Juvie: Lost Time

PART I: As kids languish in lockups, rehabilitation chances fade

More than 80 percent of incarcerated Arkansas youths — 402 children last year — are locked up for more than six months. By comparison, only a third of children in juvenile detention nationally stay that long, according to U.S. Justice Department data.

Experts consider more than six months of incarceration for most teens to be excessive and detrimental. The longer young people stay behind bars the harder it is for them to merge back into family and home life, and the more likely it is they will commit more crimes and return to incarceration, according to local and national experts.


PART II: Youth miss out on school, mental services in lockups

Jailed youths routinely spend weeks, sometimes months, without treatment for drug abuse problems or other behavioral issues.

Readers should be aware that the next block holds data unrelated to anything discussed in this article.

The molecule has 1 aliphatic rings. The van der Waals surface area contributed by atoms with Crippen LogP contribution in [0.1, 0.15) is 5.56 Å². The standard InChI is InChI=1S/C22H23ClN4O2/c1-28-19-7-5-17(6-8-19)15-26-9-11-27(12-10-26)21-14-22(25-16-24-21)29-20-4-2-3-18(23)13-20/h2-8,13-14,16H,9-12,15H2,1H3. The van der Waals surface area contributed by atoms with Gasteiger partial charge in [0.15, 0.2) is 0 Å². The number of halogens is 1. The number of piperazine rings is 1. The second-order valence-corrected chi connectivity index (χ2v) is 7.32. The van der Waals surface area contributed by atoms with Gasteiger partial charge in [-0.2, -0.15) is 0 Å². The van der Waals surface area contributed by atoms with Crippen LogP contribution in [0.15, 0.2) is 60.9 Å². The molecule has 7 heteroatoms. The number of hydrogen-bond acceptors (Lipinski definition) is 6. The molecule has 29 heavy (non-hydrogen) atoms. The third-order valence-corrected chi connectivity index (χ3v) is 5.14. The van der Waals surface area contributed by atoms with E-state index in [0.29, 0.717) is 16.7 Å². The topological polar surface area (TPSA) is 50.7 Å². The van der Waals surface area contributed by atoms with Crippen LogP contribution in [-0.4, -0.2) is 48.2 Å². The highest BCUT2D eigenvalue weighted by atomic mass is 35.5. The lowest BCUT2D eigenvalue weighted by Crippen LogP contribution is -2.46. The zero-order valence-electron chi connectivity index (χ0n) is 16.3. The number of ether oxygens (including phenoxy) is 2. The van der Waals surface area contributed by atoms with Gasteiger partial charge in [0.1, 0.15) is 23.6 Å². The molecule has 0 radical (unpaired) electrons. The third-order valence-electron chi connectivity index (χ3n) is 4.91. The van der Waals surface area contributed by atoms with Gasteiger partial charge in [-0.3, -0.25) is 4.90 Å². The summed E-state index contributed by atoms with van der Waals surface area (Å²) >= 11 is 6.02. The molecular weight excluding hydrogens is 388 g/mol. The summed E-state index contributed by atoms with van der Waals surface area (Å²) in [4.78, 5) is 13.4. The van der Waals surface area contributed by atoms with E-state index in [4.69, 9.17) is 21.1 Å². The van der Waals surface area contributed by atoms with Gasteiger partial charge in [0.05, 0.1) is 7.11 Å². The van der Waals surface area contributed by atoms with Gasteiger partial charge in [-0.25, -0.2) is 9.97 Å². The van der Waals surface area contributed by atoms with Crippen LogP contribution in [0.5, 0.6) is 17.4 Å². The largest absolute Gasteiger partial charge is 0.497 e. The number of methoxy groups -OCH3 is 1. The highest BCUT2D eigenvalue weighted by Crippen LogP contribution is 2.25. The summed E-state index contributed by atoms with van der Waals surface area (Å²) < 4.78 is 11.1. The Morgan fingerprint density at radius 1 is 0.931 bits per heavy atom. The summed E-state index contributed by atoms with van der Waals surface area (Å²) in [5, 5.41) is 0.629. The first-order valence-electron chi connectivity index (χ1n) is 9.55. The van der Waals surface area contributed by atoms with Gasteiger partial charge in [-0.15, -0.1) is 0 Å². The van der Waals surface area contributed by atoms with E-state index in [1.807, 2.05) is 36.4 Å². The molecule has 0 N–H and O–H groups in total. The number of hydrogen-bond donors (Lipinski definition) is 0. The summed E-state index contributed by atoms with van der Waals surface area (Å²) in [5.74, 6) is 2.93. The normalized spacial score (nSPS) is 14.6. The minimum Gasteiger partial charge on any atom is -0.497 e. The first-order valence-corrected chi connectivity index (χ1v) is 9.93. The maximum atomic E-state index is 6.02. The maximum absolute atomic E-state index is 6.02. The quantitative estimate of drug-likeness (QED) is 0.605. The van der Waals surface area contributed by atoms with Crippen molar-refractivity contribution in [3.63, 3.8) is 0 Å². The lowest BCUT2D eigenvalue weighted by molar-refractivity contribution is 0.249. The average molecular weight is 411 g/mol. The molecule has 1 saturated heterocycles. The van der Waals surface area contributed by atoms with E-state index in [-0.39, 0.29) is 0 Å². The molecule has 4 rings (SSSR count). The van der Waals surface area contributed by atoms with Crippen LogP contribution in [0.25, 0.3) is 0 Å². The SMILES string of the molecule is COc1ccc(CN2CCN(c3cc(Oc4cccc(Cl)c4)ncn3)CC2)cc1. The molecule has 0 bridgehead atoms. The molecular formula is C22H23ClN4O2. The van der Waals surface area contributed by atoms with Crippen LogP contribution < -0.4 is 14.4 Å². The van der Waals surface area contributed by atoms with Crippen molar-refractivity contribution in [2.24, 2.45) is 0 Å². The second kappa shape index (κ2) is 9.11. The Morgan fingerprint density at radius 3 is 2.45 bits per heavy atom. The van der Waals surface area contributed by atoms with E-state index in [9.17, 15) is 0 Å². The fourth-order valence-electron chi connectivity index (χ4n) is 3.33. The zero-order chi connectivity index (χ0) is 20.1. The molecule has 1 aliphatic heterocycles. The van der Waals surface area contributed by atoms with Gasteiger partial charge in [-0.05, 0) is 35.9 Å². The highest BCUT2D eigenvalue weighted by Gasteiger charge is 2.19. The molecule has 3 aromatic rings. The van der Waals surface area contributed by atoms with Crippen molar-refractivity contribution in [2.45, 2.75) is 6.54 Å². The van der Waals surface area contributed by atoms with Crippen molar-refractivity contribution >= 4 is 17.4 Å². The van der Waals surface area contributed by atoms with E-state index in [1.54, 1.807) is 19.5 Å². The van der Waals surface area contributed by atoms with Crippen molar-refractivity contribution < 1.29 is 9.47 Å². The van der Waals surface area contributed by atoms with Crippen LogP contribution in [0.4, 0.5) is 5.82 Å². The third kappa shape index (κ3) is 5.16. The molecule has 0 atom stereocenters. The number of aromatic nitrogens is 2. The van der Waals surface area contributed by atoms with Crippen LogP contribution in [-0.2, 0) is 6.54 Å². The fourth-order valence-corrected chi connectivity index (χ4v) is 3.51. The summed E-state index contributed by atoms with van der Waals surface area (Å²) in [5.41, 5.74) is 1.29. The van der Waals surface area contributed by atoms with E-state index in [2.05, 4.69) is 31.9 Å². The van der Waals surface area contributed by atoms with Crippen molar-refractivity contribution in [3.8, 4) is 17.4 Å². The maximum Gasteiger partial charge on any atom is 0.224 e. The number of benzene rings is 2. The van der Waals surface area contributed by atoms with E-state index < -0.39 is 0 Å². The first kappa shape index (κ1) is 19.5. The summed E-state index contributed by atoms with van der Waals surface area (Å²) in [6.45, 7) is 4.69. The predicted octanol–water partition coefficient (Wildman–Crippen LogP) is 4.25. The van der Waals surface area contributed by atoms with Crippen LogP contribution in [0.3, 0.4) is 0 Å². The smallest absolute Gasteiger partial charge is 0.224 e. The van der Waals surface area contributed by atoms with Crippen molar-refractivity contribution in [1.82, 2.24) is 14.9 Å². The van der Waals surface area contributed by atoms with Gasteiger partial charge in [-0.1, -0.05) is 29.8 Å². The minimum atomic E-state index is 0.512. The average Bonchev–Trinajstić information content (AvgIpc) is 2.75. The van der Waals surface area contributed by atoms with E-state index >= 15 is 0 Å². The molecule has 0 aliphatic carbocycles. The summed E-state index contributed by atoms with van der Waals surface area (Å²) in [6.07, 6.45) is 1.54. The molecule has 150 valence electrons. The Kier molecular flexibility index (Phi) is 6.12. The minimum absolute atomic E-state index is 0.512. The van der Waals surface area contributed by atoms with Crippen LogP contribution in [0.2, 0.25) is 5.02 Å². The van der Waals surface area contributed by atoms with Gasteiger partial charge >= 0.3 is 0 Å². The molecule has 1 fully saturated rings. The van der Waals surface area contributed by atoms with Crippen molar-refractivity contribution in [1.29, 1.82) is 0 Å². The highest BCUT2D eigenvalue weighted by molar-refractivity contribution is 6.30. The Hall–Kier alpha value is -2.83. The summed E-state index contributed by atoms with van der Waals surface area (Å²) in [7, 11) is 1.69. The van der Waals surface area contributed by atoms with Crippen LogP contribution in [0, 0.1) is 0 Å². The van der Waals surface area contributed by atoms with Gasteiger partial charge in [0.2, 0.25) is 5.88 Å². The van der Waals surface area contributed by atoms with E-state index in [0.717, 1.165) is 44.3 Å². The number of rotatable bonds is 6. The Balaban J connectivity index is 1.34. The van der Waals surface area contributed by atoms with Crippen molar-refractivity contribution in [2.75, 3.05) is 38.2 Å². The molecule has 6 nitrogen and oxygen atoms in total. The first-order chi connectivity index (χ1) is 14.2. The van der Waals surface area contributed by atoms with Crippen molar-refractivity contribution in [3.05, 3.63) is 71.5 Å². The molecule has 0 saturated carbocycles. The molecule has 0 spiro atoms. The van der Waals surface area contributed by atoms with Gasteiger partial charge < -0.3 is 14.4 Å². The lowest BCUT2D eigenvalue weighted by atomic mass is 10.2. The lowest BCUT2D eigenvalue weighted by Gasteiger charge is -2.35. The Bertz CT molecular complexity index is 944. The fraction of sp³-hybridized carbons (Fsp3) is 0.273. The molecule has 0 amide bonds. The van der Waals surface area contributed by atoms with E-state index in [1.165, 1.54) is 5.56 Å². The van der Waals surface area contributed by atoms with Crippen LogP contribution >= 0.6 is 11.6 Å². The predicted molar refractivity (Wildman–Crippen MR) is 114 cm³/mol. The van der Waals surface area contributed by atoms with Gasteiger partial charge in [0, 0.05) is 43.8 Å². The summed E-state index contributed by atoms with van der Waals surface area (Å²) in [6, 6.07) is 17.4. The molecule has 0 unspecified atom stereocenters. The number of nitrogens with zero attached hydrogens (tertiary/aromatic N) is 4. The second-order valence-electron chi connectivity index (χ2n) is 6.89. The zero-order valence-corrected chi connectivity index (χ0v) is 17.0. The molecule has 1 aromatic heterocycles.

And state-run lockups, where young offenders actually serve their sentences, have too few therapists and education programs that fall short, watchdog reports show.


PART III: Youth advocates, state disagree on need for independent oversight

Abuses inside youth lockups often come to public attention only when parents, formerly incarcerated children and others speak out.

Experts say Arkansas needs an independent body with the authority to conduct routine and surprise inspections of the state’s youth prisons and to report its findings. Advocates say monitors that are independent of the agencies that oversee juvenile facilities help curb instances of neglect or abuse.